Onagawa nuclear plant

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Onagawa nuclear plant is located on a 1,730,000 m2 (432 acres) site[1] in Onagawa in the Oshika District and Ishinomaki city, Miyagi Prefecture, Japan. It is managed by the Tohoku Electric Power Company.

The plant conforms fully to ISO 14001, a set of international environmental management standards. The plant's waste heat water leaves 7 degrees Celsius higher than it came in and is released 10 meters under the surface of the water, in order to reduce adverse effects on the environment [2]. All the reactors were constructed by Toshiba [3].

2011.03.11 Earthquake

After the earthquake and tsunami 2011.03.11, the Onagava nuclear plant had problems, although they are reported to be small compared to the Fukushima disaster. In particular, instead of to evacuate away from the plant (as in the case of Fukushima), hundreds of residents are reported to find refuge at Onagawa [4].

It is believed, that the Onagawa nuclear plant survived the earthquake 2011.03.11 and the tsunami (and did not explode as the Fukushima nuclear plant did) just due to the professional honesty of the engineer Yanosuke Hirai. According to the Takao Yamada (Mainichi Shinbun), the Onagawa nuclear plant survived the 2011.03.11 tsunami, because long ago, Hirai had insisted to built-up the 14.8-meter-tall shield, instead of the 12 m high shield proposed in the basic project. The tsinami 2011.03.11 is estimated to be 13 meter high. [5].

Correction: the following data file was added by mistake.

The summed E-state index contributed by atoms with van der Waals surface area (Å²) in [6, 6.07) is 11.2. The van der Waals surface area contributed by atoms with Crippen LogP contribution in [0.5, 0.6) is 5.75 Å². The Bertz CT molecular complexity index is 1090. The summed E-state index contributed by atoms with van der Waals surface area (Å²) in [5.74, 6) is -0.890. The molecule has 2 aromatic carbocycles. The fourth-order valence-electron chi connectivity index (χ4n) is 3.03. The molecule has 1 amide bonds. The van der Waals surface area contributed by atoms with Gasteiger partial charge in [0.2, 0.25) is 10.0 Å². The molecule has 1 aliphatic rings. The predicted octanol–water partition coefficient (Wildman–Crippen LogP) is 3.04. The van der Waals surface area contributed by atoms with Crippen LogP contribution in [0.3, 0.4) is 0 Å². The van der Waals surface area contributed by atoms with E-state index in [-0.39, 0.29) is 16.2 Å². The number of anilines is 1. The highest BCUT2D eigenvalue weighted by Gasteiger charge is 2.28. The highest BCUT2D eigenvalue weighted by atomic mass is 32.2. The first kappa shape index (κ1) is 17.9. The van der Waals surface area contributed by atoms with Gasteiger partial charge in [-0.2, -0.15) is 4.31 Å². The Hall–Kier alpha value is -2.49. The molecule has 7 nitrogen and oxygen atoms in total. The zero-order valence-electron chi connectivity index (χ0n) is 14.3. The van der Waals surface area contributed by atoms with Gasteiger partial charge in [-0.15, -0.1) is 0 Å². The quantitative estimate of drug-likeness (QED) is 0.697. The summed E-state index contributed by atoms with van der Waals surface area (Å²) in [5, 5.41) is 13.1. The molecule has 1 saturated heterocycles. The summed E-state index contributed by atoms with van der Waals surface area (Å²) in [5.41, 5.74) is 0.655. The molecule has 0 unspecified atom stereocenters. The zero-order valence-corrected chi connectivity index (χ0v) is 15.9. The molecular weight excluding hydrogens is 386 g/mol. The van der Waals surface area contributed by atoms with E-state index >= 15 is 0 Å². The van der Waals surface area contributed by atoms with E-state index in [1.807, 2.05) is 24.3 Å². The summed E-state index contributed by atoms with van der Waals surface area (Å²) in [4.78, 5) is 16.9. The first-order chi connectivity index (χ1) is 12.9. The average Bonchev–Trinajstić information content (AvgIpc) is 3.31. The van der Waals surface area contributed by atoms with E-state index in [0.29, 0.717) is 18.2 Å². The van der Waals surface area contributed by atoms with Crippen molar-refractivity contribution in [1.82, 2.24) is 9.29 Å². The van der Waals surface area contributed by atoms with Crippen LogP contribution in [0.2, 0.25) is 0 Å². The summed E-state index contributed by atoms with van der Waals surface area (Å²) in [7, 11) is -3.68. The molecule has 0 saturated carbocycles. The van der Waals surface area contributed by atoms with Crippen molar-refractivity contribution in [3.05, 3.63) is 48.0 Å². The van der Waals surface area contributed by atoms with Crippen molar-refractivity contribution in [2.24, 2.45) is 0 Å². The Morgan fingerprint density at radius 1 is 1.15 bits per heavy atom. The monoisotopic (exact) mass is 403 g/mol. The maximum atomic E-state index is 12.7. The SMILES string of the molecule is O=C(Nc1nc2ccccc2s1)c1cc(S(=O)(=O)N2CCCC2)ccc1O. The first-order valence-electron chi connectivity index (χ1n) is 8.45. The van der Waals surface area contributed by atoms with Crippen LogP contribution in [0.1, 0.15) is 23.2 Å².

2011.03.13 splash of radiation

A fire from the turbine section of the plant following the 2011 Tōhoku earthquake was reported [6]. On March 13, 2011, levels of radiation on site reached 21μSv/hour, a level at which Tohoku Electric Power Company were mandated to declare state of emergency, and they did so at 12:50, declaring the lowest-level such state. Within 10 minutes the level had dropped to 10μSv/hour [7][8][9].

The splash of the radioactivity caused the major trace at the contamination map; the article Who contaminates Japan suggests the interpretation as a result of the unauthorized release of radiation from undetermined source, located to North-East from Onagawa, perhaps at the Hamobai island. For year 2012, neither confirmation nor negation of such a concept is available.

The Japanese authorities assume the temporarily heightened values were due to radiation from the Fukushima Disaster and not from the plant itself [10], and attribute it to the Fukushima Disaster.

On March 13 20:45 UTC, the IAEA announced that radiation levels at the Onagawa plant had returned to normal background levels [10].

The three units remain in cold shutdown since the earthquake of 11 March. The April 7th aftershock damaged 2 of the 3 external power lines to the plant but cooling was maintained through the third line [11].


Some parts of the content above are copypasted from Wikipedia [12]. The Wikipedia article may be more complete than this article.


  1. Tohoku Power. http://www.tohoku-epco.co.jp/pr/onagawa/hatudensyo.html The Onagawa Plant (information).
  2. Tohoku Power. http://www.tohoku-epco.co.jp/electr/genshi/npi/onag-e.htm Onagawa Nuclear Power Station
  3. Toshiba. http://www.toshiba.co.jp/nuclearenergy/english/experiences/plant/plant.htm Nuclear List of Delivered Units
  4. http://www.reuters.com/article/2011/10/20/us-japan-nuclear-tsunami-idUSTRE79J0B420111020 Risa Maeda. Japanese nuclear plant survived tsunami, offers clues. Wed Oct 19, 2011 9:57pm EDT. When the 13-meter (40-foot) tsunami that wrecked Japan's Fukushima nuclear plant hit Onagawa to the northeast, hundreds of residents found refuge at the local nuclear plant, rather than run the other way.